96 FIs take risks and opportunities into consideration in their strategy and/or financial planning. Of these, banks comprised the highest proportion of responders (60%), which appears in alignment with their actions on assessing risks and identify opportunities including increases in revenues from products and services, presented earlier. Regionally, European-based FIs lead the way followed by Asian-based FIs, and this may be due to increase pressure from regulators. It is encouraging to see that the knowledge base that these FIs appear to be gaining is being translated into their organization’s long-term strategies.
Governance structures that drive finance and resources towards water security by enabling accountability and incentives to achieve them is an overarching first step. The role of the board of directors and their ability to oversee water-related risks is therefore essential.
118 FIs indicated they have board level oversight of water issues. Of these, 33% indicated that they have at least one board member with competence on water-related issues. This is commendable given that they are first time responders on water and as such as are putting in place the foundations for leadership.
Regionally, European-based FIs appear to lead the way in setting governance structures followed by Asian-based FIs.
Nonetheless, most boards should account for more adequate time and attention to water-related issues since currently they are brought to light mostly ‘as important matters arise’.
97 FIs have existing products and services enabling their clients to mitigate water insecurity. The top product types offered were ‘corporate loans’ and ‘listed equity’, while the top activities financed, invested, or insured by responding FIs related to water infrastructure. 46% of responding FIs (38 out 83) currently use their ‘own internally classified methodology’ to classify their products, which appears to emphasize the gaps that exist in supporting them with guidance and standardized methodologies.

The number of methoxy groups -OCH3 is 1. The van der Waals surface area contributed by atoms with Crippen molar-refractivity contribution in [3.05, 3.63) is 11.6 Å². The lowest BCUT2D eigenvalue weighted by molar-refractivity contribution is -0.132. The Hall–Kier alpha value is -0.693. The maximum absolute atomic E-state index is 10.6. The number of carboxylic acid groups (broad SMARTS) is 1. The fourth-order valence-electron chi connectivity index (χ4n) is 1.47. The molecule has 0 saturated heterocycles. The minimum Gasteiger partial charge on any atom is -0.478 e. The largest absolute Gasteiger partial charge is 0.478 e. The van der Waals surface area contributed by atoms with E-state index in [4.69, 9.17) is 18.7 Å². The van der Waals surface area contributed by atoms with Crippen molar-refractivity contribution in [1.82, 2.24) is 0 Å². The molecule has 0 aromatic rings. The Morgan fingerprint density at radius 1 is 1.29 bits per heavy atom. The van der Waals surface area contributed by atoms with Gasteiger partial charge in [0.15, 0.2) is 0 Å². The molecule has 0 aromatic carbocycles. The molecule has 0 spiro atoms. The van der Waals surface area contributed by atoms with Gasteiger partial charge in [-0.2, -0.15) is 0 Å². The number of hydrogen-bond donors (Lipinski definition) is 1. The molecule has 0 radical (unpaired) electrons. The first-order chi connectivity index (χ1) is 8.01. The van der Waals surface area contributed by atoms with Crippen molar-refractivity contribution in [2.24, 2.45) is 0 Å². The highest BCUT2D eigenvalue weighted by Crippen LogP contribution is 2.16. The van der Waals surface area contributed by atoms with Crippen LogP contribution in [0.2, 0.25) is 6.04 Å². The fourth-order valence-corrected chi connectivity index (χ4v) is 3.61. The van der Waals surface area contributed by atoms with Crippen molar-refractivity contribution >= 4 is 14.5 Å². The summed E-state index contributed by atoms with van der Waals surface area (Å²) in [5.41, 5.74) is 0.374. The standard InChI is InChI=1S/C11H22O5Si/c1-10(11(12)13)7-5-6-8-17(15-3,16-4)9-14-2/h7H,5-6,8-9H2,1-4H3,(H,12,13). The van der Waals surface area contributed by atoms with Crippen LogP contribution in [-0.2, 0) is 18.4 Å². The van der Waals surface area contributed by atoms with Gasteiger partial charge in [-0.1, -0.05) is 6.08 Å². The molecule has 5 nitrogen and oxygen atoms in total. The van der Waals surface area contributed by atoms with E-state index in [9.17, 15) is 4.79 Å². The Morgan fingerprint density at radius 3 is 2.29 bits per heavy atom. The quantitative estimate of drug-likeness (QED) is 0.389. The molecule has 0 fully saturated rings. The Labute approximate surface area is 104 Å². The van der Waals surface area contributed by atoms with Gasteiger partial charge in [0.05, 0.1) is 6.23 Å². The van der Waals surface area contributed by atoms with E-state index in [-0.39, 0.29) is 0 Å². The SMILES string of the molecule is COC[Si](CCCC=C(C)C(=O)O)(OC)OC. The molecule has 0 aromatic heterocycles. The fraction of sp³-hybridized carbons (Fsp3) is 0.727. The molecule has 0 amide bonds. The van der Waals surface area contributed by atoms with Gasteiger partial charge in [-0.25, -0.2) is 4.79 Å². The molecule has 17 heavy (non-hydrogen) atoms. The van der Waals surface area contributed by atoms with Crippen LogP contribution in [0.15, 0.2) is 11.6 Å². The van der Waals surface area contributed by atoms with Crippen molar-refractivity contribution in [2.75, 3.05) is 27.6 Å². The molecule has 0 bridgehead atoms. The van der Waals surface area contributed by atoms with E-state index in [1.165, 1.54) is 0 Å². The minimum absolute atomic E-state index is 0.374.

Corporate loans (Green bond principles (ICMA) classification): It has a target to execute JPY 20 trillion of green finance by 2030. Activities financed include flood/drought resilience, WASH services, wastewater treatment infrastructure, sewer networks, etc. Portfolio value at US$68 billion. These products account for 9% of total portfolio value.
Private equity (internally classified product): AXA, Unilever and Tikehau Capital created a private equity impact fund dedicated for regenerative agriculture transition with a target size of €1 billion. Core areas include preservation of water resources and soil health, and fighting climate change.
Project finance (internally classified): NAB provides project finance to water-related initiatives that address water security. In FY2021, NAB provided finance to six water-related projects that included desalination plants, irrigation schemes and wastewater treatment plants. These were in Australia, New Zealand and South America. Portfolio value at US$300.6 million, and % of total portfolio value of 2% is given as a proportion of the total project finance portfolio for NAB as reported for Equator Principles as of 30 September 2021.
Mutual funds (externally classified): AG Life Equity Aqua Fund (valued at US$416 million) focuses on a specific type of investments in water infrastructure, water treatment and water utilities. This fund qualifies under article 9 of the SFRD and attracts a specific profile of Life clients.
Currently, although 73% of 264 FIs responding to this metric do not set water-related requirements that their clients/ investees need to meet, a group of 72 firms do.
Regionally, European-based FIs appear to lead the way in formulating their internal policies, as noted in their state of governance earlier with higher levels of board oversight in that region, potentially reflecting the state of development of regulations in that region. This aspect requires further investigation.
Of those responding to this metric, banks (64%) included water-related requirements the most, followed by asset managers (19%).
Over half (59% out of 99) of responding FIs required their clients/investees to comply with their policy criteria as a prerequisite for doing business. These FIs appear to be the first movers, leading the way in valuing water by communicating their expectations to their clients/ investees.
Credit / lending policy, publicly available, 100% portfolio coverage: Complying with criteria is a prerequisite to business. Covers certain energy sectors involved in water-intensive practices, including hydraulic fracturing and oil sands activities. Barclays climate change statement includes water-related consideration as part of client enhanced due diligence (EDD).
Credit / lending policy, 100% portfolio coverage, publicly available: complying with criteria is a prerequisite to business. Commit to WASH in workplace, comply with all applicable water regulations, disclose water-related information publicly. Set targets for reduction in water withdrawals and water pollution.